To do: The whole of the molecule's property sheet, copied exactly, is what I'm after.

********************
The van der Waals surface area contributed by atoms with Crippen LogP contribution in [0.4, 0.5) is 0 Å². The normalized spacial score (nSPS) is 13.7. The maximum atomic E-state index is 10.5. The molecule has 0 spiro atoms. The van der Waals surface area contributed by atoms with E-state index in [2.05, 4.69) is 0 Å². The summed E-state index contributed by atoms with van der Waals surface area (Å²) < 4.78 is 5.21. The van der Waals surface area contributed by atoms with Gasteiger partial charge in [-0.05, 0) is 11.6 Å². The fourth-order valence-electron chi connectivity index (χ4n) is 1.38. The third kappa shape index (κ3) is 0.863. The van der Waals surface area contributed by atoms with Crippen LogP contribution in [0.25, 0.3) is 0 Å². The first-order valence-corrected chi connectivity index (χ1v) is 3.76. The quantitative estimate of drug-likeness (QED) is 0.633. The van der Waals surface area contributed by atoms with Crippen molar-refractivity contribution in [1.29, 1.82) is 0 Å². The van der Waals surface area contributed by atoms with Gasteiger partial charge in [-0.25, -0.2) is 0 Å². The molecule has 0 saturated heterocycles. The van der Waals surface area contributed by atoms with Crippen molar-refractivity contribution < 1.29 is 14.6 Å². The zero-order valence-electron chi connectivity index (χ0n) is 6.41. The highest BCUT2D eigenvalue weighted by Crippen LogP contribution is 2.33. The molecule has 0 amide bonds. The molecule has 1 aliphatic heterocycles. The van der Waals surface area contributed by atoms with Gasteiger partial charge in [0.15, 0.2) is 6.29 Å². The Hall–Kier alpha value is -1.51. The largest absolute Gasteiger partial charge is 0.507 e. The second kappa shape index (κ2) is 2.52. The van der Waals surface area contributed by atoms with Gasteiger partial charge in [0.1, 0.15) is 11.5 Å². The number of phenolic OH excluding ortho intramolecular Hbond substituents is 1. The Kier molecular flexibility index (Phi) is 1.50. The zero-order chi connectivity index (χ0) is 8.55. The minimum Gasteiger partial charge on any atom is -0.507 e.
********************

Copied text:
The van der Waals surface area contributed by atoms with Crippen LogP contribution in [0.4, 0.5) is 0 Å². The normalized spacial score (nSPS) is 13.7. The maximum atomic E-state index is 10.5. The molecule has 0 spiro atoms. The van der Waals surface area contributed by atoms with E-state index in [2.05, 4.69) is 0 Å². The summed E-state index contributed by atoms with van der Waals surface area (Å²) < 4.78 is 5.21. The van der Waals surface area contributed by atoms with Gasteiger partial charge in [-0.05, 0) is 11.6 Å². The fourth-order valence-electron chi connectivity index (χ4n) is 1.38. The third kappa shape index (κ3) is 0.863. The van der Waals surface area contributed by atoms with Crippen LogP contribution in [0.25, 0.3) is 0 Å². The first-order valence-corrected chi connectivity index (χ1v) is 3.76. The quantitative estimate of drug-likeness (QED) is 0.633. The van der Waals surface area contributed by atoms with Crippen molar-refractivity contribution in [1.29, 1.82) is 0 Å². The van der Waals surface area contributed by atoms with Gasteiger partial charge in [-0.25, -0.2) is 0 Å². The molecule has 0 saturated heterocycles. The van der Waals surface area contributed by atoms with Crippen molar-refractivity contribution < 1.29 is 14.6 Å². The zero-order valence-electron chi connectivity index (χ0n) is 6.41. The highest BCUT2D eigenvalue weighted by Crippen LogP contribution is 2.33. The molecule has 0 amide bonds. The molecule has 1 aliphatic heterocycles. The van der Waals surface area contributed by atoms with Gasteiger partial charge in [0.15, 0.2) is 6.29 Å². The Hall–Kier alpha value is -1.51. The largest absolute Gasteiger partial charge is 0.507 e. The second kappa shape index (κ2) is 2.52. The van der Waals surface area contributed by atoms with Gasteiger partial charge in [0.1, 0.15) is 11.5 Å². The number of phenolic OH excluding ortho intramolecular Hbond substituents is 1. The Kier molecular flexibility index (Phi) is 1.50. The zero-order chi connectivity index (χ0) is 8.55. The minimum Gasteiger partial charge on any atom is -0.507 e.